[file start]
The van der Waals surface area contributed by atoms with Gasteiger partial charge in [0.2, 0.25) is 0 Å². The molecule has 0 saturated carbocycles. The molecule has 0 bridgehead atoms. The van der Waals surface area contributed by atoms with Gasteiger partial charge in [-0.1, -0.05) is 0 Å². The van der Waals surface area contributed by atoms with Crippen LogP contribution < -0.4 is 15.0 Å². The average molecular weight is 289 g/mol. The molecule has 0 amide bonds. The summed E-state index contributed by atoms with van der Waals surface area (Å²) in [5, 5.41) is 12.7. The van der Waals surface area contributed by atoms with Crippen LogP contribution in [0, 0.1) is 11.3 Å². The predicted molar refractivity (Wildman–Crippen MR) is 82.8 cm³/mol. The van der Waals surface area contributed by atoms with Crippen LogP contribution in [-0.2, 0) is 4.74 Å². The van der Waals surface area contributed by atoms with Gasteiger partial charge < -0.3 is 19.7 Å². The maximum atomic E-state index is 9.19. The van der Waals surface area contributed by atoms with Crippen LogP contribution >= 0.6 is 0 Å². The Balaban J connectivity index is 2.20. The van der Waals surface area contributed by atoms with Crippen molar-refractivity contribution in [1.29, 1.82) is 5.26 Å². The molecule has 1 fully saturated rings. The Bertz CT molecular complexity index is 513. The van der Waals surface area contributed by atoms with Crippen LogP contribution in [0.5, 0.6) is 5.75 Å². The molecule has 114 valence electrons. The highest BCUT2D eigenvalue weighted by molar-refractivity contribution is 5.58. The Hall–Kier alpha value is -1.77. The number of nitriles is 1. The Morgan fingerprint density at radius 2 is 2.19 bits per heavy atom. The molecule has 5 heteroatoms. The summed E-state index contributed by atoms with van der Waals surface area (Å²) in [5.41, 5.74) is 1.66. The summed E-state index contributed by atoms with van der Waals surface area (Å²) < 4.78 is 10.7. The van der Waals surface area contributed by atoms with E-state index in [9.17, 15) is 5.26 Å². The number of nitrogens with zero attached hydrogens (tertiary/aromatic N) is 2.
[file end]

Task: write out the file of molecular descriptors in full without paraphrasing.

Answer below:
The van der Waals surface area contributed by atoms with Gasteiger partial charge in [0.2, 0.25) is 0 Å². The molecule has 0 saturated carbocycles. The molecule has 0 bridgehead atoms. The van der Waals surface area contributed by atoms with Gasteiger partial charge in [-0.1, -0.05) is 0 Å². The van der Waals surface area contributed by atoms with Crippen LogP contribution < -0.4 is 15.0 Å². The average molecular weight is 289 g/mol. The molecule has 0 amide bonds. The summed E-state index contributed by atoms with van der Waals surface area (Å²) in [5, 5.41) is 12.7. The van der Waals surface area contributed by atoms with Crippen LogP contribution in [0, 0.1) is 11.3 Å². The predicted molar refractivity (Wildman–Crippen MR) is 82.8 cm³/mol. The van der Waals surface area contributed by atoms with Crippen LogP contribution in [-0.2, 0) is 4.74 Å². The van der Waals surface area contributed by atoms with Gasteiger partial charge < -0.3 is 19.7 Å². The maximum atomic E-state index is 9.19. The van der Waals surface area contributed by atoms with Crippen LogP contribution >= 0.6 is 0 Å². The Balaban J connectivity index is 2.20. The van der Waals surface area contributed by atoms with Crippen molar-refractivity contribution in [1.29, 1.82) is 5.26 Å². The molecule has 1 fully saturated rings. The Bertz CT molecular complexity index is 513. The van der Waals surface area contributed by atoms with Crippen LogP contribution in [0.5, 0.6) is 5.75 Å². The molecule has 114 valence electrons. The highest BCUT2D eigenvalue weighted by molar-refractivity contribution is 5.58. The Hall–Kier alpha value is -1.77. The number of nitriles is 1. The Morgan fingerprint density at radius 2 is 2.19 bits per heavy atom. The molecule has 5 heteroatoms. The summed E-state index contributed by atoms with van der Waals surface area (Å²) in [5.41, 5.74) is 1.66. The summed E-state index contributed by atoms with van der Waals surface area (Å²) < 4.78 is 10.7. The van der Waals surface area contributed by atoms with E-state index in [9.17, 15) is 5.26 Å². The number of nitrogens with zero attached hydrogens (tertiary/aromatic N) is 2.